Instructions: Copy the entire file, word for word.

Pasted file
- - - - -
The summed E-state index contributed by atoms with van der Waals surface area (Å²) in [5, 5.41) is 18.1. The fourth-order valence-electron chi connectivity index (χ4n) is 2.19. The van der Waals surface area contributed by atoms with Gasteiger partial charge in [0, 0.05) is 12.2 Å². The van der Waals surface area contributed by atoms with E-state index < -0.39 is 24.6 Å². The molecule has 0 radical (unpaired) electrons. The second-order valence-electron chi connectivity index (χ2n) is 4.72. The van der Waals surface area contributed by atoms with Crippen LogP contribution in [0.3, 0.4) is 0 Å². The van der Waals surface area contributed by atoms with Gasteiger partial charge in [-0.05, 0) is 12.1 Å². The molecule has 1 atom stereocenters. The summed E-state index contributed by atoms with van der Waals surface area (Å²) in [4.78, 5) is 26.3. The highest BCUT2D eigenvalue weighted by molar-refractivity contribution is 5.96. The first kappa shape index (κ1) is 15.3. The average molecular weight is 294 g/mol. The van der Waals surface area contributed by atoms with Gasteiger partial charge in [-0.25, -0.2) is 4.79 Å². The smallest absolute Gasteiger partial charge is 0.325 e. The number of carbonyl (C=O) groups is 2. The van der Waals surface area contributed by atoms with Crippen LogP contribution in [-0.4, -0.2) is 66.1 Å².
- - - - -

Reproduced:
The summed E-state index contributed by atoms with van der Waals surface area (Å²) in [5, 5.41) is 18.1. The fourth-order valence-electron chi connectivity index (χ4n) is 2.19. The van der Waals surface area contributed by atoms with Gasteiger partial charge in [0, 0.05) is 12.2 Å². The van der Waals surface area contributed by atoms with E-state index < -0.39 is 24.6 Å². The molecule has 0 radical (unpaired) electrons. The second-order valence-electron chi connectivity index (χ2n) is 4.72. The van der Waals surface area contributed by atoms with Crippen LogP contribution in [0.3, 0.4) is 0 Å². The van der Waals surface area contributed by atoms with Gasteiger partial charge in [-0.05, 0) is 12.1 Å². The molecule has 1 atom stereocenters. The summed E-state index contributed by atoms with van der Waals surface area (Å²) in [4.78, 5) is 26.3. The highest BCUT2D eigenvalue weighted by molar-refractivity contribution is 5.96. The first kappa shape index (κ1) is 15.3. The average molecular weight is 294 g/mol. The van der Waals surface area contributed by atoms with Gasteiger partial charge in [-0.25, -0.2) is 4.79 Å². The smallest absolute Gasteiger partial charge is 0.325 e. The number of carbonyl (C=O) groups is 2. The van der Waals surface area contributed by atoms with Crippen LogP contribution in [-0.4, -0.2) is 66.1 Å².